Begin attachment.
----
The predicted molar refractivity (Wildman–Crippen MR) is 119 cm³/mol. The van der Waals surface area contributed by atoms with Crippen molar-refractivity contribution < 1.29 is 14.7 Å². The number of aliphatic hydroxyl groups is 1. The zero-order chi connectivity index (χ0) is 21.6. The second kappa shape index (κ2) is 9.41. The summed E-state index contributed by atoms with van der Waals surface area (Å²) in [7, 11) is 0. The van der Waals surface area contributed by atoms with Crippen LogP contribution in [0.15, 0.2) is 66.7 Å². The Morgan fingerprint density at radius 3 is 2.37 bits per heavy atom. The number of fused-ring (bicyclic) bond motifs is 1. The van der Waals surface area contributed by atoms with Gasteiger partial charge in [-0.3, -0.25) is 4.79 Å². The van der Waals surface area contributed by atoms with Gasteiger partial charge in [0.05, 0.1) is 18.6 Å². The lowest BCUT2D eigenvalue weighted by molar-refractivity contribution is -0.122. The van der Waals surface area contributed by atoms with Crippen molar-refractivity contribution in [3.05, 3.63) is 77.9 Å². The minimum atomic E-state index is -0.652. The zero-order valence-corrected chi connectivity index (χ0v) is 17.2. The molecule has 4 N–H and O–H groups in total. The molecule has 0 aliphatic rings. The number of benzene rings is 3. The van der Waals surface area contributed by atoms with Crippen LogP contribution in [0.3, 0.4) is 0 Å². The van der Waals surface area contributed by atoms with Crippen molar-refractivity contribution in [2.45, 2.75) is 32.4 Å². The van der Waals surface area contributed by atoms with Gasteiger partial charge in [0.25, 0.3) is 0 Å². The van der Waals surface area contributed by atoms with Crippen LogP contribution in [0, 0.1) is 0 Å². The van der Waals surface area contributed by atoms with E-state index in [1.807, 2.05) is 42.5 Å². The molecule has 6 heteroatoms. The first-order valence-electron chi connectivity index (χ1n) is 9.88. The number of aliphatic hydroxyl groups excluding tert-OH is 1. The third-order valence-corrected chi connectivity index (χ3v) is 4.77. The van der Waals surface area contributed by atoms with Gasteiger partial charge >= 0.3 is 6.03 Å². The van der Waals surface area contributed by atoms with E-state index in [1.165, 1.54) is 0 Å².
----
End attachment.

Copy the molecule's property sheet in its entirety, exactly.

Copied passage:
The predicted molar refractivity (Wildman–Crippen MR) is 119 cm³/mol. The van der Waals surface area contributed by atoms with Crippen molar-refractivity contribution < 1.29 is 14.7 Å². The number of aliphatic hydroxyl groups is 1. The zero-order chi connectivity index (χ0) is 21.6. The second kappa shape index (κ2) is 9.41. The summed E-state index contributed by atoms with van der Waals surface area (Å²) in [7, 11) is 0. The van der Waals surface area contributed by atoms with Crippen LogP contribution in [0.15, 0.2) is 66.7 Å². The Morgan fingerprint density at radius 3 is 2.37 bits per heavy atom. The number of fused-ring (bicyclic) bond motifs is 1. The van der Waals surface area contributed by atoms with Gasteiger partial charge in [-0.3, -0.25) is 4.79 Å². The van der Waals surface area contributed by atoms with Gasteiger partial charge in [0.05, 0.1) is 18.6 Å². The lowest BCUT2D eigenvalue weighted by molar-refractivity contribution is -0.122. The van der Waals surface area contributed by atoms with Crippen molar-refractivity contribution in [3.05, 3.63) is 77.9 Å². The minimum atomic E-state index is -0.652. The zero-order valence-corrected chi connectivity index (χ0v) is 17.2. The molecule has 4 N–H and O–H groups in total. The molecule has 0 aliphatic rings. The number of benzene rings is 3. The van der Waals surface area contributed by atoms with Crippen LogP contribution in [0.3, 0.4) is 0 Å². The van der Waals surface area contributed by atoms with Crippen molar-refractivity contribution in [2.45, 2.75) is 32.4 Å². The van der Waals surface area contributed by atoms with Gasteiger partial charge in [0.25, 0.3) is 0 Å². The van der Waals surface area contributed by atoms with Crippen LogP contribution in [0, 0.1) is 0 Å². The van der Waals surface area contributed by atoms with E-state index in [1.807, 2.05) is 42.5 Å². The molecule has 6 heteroatoms. The first-order valence-electron chi connectivity index (χ1n) is 9.88. The number of aliphatic hydroxyl groups excluding tert-OH is 1. The third-order valence-corrected chi connectivity index (χ3v) is 4.77. The van der Waals surface area contributed by atoms with Gasteiger partial charge >= 0.3 is 6.03 Å². The van der Waals surface area contributed by atoms with E-state index in [1.165, 1.54) is 0 Å².